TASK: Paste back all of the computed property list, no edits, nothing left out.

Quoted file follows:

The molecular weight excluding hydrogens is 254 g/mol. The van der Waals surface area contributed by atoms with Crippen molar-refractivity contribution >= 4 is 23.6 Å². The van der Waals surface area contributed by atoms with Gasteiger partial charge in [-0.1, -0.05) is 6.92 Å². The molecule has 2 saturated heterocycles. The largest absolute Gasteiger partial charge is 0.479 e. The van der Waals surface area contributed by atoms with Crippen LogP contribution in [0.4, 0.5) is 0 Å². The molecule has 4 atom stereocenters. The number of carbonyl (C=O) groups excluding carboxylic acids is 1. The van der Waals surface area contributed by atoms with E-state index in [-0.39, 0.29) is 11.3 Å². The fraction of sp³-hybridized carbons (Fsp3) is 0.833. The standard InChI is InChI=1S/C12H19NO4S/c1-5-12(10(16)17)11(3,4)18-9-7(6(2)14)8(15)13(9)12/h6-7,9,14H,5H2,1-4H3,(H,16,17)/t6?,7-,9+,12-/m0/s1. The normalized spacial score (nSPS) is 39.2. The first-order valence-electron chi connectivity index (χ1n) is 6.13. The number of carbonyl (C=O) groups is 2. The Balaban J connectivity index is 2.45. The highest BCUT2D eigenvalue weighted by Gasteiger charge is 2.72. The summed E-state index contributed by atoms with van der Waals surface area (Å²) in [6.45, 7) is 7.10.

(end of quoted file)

The molecular weight excluding hydrogens is 254 g/mol. The van der Waals surface area contributed by atoms with Crippen molar-refractivity contribution >= 4 is 23.6 Å². The van der Waals surface area contributed by atoms with Gasteiger partial charge in [-0.1, -0.05) is 6.92 Å². The molecule has 2 saturated heterocycles. The largest absolute Gasteiger partial charge is 0.479 e. The van der Waals surface area contributed by atoms with Crippen LogP contribution in [0.4, 0.5) is 0 Å². The molecule has 4 atom stereocenters. The number of carbonyl (C=O) groups excluding carboxylic acids is 1. The van der Waals surface area contributed by atoms with E-state index in [-0.39, 0.29) is 11.3 Å². The fraction of sp³-hybridized carbons (Fsp3) is 0.833. The standard InChI is InChI=1S/C12H19NO4S/c1-5-12(10(16)17)11(3,4)18-9-7(6(2)14)8(15)13(9)12/h6-7,9,14H,5H2,1-4H3,(H,16,17)/t6?,7-,9+,12-/m0/s1. The normalized spacial score (nSPS) is 39.2. The first-order valence-electron chi connectivity index (χ1n) is 6.13. The number of carbonyl (C=O) groups is 2. The Balaban J connectivity index is 2.45. The highest BCUT2D eigenvalue weighted by Gasteiger charge is 2.72. The summed E-state index contributed by atoms with van der Waals surface area (Å²) in [6.45, 7) is 7.10.